Juggling life through a bi-polar lens. Sometimes up, sometimes down. Mostly trying to tread water in the middle. Creating a likeness to a normal life. Whatever "normal" is...

Tuesday, 27 November 2007

Polish workers, cats, trees and one Polish word.

An old polish gentleman came to our door last night. He showed us a hand-written card to explain that he was a deaf-mute and was selling his drawings door-to-door. We don't need pictures- we have several, framed and unframed, still unhung from when we moved in 4 years ago. Still, me and my partner exchanged glances, perhaps a wink, and decided to help if we could. Any reluctance on my part disappeared when the pictures came out of his bag...

They are A4 size, too big to scan completely, but here are some details:

He had a few dozen. My partner prompted me to choose. I chose ones I could see were hard to draw! Not that the others looked easy, I don't mean that. But I've tried these two subjects!

I can't draw trees at all. I think I get bored. The first few twigs look OK, then it turns into a hairy doodle.

As for the cat picture, OK, it might be a bit too twee to actually hang on a wall (?) but I've found that kittens and ALL tabbies are the hardest ones to draw. With all those lines, it's easy for them to look 'flat'. I get confused, whilst drawing, between line, detail, shade. I lose track. Is this bit I'm doing a bit of shading, or is it some of the tabby pattern? Sound odd? Give it a go and you'll see what I mean. Maybe. Or maybe this is just me. Ha!

So I was impressed, that's the basis of my choice.

Look at the textures- that blanket in front of the kittens. OK, maybe he put it there because, like me, he can't do paws (if you ever see a picture of an animal standing in long grass, you know you've found someone else with this problem.) But the blanket looks real!

My partner knows British Sign Language. I guess some of it is universal, as they were able to make themselves understood.

I worked in Poland for a little while, back in 1991, and was excited about saying some Polish. When his attention was turned to me, however, I was ashamed and horrified to discover that I couldn't remember any of it. Except the word for "thankyou". But perhaps that's all that was needed.

Isn't it awful that people with skill and talent like this have to go door-to-door? And in the same week, a silly man lost his job as manager of the England football team and was paid 2.5 million sterling to leave his job? The world's mad.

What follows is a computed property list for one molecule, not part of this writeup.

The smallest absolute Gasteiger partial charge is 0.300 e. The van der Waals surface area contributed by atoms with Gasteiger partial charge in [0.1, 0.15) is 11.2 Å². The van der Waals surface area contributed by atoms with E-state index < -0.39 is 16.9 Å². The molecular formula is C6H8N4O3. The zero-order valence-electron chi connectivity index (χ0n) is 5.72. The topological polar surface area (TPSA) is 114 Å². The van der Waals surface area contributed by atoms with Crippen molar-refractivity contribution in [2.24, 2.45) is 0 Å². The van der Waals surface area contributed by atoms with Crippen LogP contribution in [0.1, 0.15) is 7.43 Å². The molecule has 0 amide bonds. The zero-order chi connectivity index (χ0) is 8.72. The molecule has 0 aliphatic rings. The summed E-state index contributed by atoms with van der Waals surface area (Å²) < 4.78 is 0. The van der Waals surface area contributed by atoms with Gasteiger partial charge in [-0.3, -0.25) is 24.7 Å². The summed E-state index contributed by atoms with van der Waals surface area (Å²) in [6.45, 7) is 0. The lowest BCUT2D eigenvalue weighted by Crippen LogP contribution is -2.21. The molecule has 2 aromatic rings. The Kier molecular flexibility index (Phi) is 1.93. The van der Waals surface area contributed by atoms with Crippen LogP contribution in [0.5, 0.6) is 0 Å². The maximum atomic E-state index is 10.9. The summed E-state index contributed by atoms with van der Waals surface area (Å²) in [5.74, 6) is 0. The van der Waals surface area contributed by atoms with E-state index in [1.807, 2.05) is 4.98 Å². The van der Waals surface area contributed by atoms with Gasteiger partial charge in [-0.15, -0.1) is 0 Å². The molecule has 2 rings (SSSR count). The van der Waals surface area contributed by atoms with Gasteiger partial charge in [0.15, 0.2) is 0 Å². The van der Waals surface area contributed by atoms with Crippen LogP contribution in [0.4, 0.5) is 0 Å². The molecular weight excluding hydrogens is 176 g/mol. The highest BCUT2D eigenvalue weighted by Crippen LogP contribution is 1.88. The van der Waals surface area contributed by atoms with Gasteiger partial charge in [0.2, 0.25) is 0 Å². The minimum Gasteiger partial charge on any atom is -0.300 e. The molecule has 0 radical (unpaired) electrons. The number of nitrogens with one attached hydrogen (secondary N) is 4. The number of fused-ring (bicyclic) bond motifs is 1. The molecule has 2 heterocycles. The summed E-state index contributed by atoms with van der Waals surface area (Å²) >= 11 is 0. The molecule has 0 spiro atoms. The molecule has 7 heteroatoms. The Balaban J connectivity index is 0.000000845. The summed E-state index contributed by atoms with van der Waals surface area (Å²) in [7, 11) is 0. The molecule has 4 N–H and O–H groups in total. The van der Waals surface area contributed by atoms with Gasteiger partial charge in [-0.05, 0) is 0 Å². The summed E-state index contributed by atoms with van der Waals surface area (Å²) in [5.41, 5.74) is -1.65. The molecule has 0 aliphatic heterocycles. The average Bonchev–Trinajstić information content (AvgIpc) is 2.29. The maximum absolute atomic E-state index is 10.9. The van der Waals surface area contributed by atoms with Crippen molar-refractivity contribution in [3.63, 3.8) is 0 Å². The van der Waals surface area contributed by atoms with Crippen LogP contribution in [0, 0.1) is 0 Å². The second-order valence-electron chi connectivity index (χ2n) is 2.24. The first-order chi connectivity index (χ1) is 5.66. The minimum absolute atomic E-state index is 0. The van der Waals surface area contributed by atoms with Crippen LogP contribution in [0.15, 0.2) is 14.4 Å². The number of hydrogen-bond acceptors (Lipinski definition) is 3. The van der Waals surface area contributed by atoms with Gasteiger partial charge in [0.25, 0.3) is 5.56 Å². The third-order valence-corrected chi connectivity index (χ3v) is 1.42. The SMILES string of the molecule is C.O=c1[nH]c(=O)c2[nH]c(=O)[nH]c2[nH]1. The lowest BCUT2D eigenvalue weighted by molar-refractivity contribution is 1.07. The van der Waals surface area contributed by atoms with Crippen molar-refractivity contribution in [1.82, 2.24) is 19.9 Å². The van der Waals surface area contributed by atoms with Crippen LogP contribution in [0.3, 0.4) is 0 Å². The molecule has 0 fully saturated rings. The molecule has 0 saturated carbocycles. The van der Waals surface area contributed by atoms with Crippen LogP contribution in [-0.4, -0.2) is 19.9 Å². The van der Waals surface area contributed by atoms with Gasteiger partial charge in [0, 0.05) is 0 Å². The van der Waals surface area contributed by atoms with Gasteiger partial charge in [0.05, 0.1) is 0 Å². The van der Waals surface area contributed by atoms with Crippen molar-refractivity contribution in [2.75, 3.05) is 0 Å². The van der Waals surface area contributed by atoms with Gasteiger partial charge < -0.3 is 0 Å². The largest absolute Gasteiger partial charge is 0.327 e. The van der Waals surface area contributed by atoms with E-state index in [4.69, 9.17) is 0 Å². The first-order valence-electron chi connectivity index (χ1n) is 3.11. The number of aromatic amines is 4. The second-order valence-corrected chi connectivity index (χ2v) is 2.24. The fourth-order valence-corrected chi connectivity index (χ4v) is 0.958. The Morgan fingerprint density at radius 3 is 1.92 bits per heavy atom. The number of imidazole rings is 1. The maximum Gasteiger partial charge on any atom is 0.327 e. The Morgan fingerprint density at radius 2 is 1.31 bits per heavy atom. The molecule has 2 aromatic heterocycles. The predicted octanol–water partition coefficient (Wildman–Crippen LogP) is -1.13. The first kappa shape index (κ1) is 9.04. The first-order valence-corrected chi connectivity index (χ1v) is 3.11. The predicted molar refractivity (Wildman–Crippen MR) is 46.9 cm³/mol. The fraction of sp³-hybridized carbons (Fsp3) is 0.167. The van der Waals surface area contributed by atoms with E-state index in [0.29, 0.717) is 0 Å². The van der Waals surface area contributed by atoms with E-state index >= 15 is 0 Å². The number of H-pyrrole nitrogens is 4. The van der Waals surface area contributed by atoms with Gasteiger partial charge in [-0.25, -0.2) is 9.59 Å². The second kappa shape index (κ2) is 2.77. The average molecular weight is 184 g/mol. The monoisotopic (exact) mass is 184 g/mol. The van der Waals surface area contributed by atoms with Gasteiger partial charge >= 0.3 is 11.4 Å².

We have lots of people from Poland here in Colchester. Since the EU expanded the other year, lots have come to the UK to work, and quite a few hundred to this town. I hear the language every time I go into town. Last night's experience has shown me AGAIN that it is never too late to learn. Why didn't I keep up the language in the 1990s? Hey ho. I wonder if any of the new Colcestrians has thought of giving Polish Language classes. I think I might enquire at the college when I'm in town this afternoon..............


The Polish for "thankyou" is pronounced "D'yen-koo-yah".


Hip Grandma said...

'And in the same week, a silly man lost his job as manager of the England football team and was paid 2.5 million sterling to leave his job? The world's mad.'
Don't I agree?The pictures were very good.glad you helped him.

Calamity Jane said...

Dzien dobry Helena, jak sie pani miewa?

I love the kitten picture. I wish I could draw, my Dad and my sister are/were very talented artists. me, I'm better with words.

Do widzenia!!

Lynda (Granny K) said...

Oh my! What talent, what patience! I'm glad you bought them. We have lots of polish people working here in the North West, too. They are hard workers.

Helena said...

hip grandma,

Yes! I thought you were meant to be paid for work, not rewarded for failure!


Helena said...

Calamity Jane,

Ohh! Thanks for the reminder!

Good day to you, too, and yes, I do understand! LOL!!!!!!!!


Helena said...


Aren't they brilliant drawings? Must get my pencils out again.... quite impired....